Melbourne – Guangzhou – Amsterdam – Paris – Veurne
The challenge of getting planes to Paris
This may seem like a tale of woe. Actually, let’s be honest. It is. But it all worked out in the end. It always does.
The journey is always long and tedious, but it is what it is, and we just grin and bear it. We were travelling from Melbourne via Guangzhou again on a KLM ticket with legs handled by China Southern and then Air France. Isn’t modern flight logistics fun!
So, the second leg picked up by Air France and into Paris. Well, that was the intention anyway. As we notched up the first leg, and presented ourselves at passport control in Guangzhou, we were told there was no Air France flight to Paris that night. It had been cancelled, but there would be one the following midnight! What to do? (We will be thoroughly checking to see if we were informed of this cancellation, but have not identified any emails to date. We will follow this up later.) So we were faced with finding a hotel for 30 hours, which we really didn’t want to do.
So the helpful staff member asked us to go and sit ‘over there’ (in a corner, behind some shrubbery) while they continued to process all the other passengers. After a while, they said they did have a China Southern flight to Paris this evening… but it was full. Back to the shrubbery to wait some more. After about two hours, she called us over and said they could get us on a flight to Amsterdam, followed by a short hop to Paris.
Concerns at this point included: would our luggage be joining us eventually / at all / in which European city; would we forfeit our pre-booked TGV from Paris; would we make the second train from Lille to Dunkirk, where we had booked a hire car? All fascinating questions to which we had no answers.
So we accepted the offered flight and occupied ourselves for the next four hours watching a little of the World Cup in the waiting space (can’t really call it a lounge) and with tea bags and a little milk we had carried with us, we did make ourselves a hot cuppa at the instant hot water station. Entertainment and drinks!
The flight got us into Amsterdam with just enough time to get to the gate for the Paris flight. Should we check for luggage? China thought our bags would be in Amsterdam. Amsterdam thought our bags would be in Paris. Nothing to do but continue. Arriving in Paris, we were grinning like kids in a sweet shop when our two grubby orange bags were spat out onto the belt and almost the first to be processed.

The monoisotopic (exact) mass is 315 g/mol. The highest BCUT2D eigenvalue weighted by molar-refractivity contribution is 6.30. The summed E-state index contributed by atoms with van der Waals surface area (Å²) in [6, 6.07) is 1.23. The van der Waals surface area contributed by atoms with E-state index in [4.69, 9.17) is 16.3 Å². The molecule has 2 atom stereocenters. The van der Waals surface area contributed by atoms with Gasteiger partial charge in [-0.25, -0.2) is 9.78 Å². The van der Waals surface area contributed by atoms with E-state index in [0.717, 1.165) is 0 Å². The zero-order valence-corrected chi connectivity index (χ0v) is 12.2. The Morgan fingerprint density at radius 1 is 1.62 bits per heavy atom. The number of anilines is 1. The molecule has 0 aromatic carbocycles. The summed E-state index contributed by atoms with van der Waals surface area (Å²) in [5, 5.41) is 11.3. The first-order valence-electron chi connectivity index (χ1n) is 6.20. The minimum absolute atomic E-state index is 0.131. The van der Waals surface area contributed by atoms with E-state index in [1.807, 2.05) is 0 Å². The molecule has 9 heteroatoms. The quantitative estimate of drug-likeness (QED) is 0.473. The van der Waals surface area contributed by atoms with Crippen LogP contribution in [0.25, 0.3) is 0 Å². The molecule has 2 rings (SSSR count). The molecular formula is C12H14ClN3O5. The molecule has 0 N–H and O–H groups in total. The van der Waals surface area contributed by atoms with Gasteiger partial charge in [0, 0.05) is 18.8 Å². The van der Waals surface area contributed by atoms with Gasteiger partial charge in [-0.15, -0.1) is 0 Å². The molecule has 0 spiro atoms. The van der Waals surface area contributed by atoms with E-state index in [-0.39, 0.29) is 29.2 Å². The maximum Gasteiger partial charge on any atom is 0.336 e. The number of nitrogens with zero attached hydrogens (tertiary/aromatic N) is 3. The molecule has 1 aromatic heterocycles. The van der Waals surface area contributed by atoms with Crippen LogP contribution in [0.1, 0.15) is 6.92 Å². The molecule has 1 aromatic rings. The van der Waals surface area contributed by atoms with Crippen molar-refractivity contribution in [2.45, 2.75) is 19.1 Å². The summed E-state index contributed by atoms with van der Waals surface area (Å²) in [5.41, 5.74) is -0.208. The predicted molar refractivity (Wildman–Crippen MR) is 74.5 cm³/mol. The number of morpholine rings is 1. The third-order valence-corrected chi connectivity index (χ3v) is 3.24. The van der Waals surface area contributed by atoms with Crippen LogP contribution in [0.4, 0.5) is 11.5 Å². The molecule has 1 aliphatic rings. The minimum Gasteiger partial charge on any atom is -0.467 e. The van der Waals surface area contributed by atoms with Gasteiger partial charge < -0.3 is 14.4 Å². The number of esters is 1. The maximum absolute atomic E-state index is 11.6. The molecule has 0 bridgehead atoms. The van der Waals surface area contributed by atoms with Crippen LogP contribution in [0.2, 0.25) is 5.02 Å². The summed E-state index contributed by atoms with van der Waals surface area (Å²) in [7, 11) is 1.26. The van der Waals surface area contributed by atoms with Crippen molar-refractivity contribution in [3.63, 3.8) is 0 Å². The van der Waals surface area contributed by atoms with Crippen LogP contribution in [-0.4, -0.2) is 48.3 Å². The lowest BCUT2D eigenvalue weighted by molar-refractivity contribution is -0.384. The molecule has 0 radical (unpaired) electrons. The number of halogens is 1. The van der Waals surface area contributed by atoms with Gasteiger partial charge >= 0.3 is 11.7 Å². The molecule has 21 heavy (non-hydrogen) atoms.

Rushing for trains
Passport control had been done in Amsterdam, so we ran with our bags to find the platform for the TGV. We might still make it, as we could see it had been delayed by about 20 minutes.
You are thinking – cool, no sweat, sorted. We were thinking that too. But the reality was a little different. Firstly, we found ourselves on the wrong platform – racing for a TGV about to leave and only being saved as we panted down towards the guard, who told us this was NOT the train to Lille. Oops.
So we needed to get back up in the lift and find the other TGV platform (otherwise known as the ‘right’ one). Easier said than done. One tiny lift, moving at a snail’s pace, many people needing to use it. So Lisette squeezed in, leaving Ian with the baggage trolley, to locate the platform so when Ian could fit into the lift, we would know exactly where we needed to be. It took 20 minutes before Ian got a turn! 20 minutes! The lift was painfully slow and there were many many people who wanted to use it each with a trolley load of luggage. They would push every button – up, down, every level – and with Lisette at the top waiting for Ian, each time the doors opened, it was not uncommon to see the same confused set of people still trapped in there, not sure why they had not yet been spat out.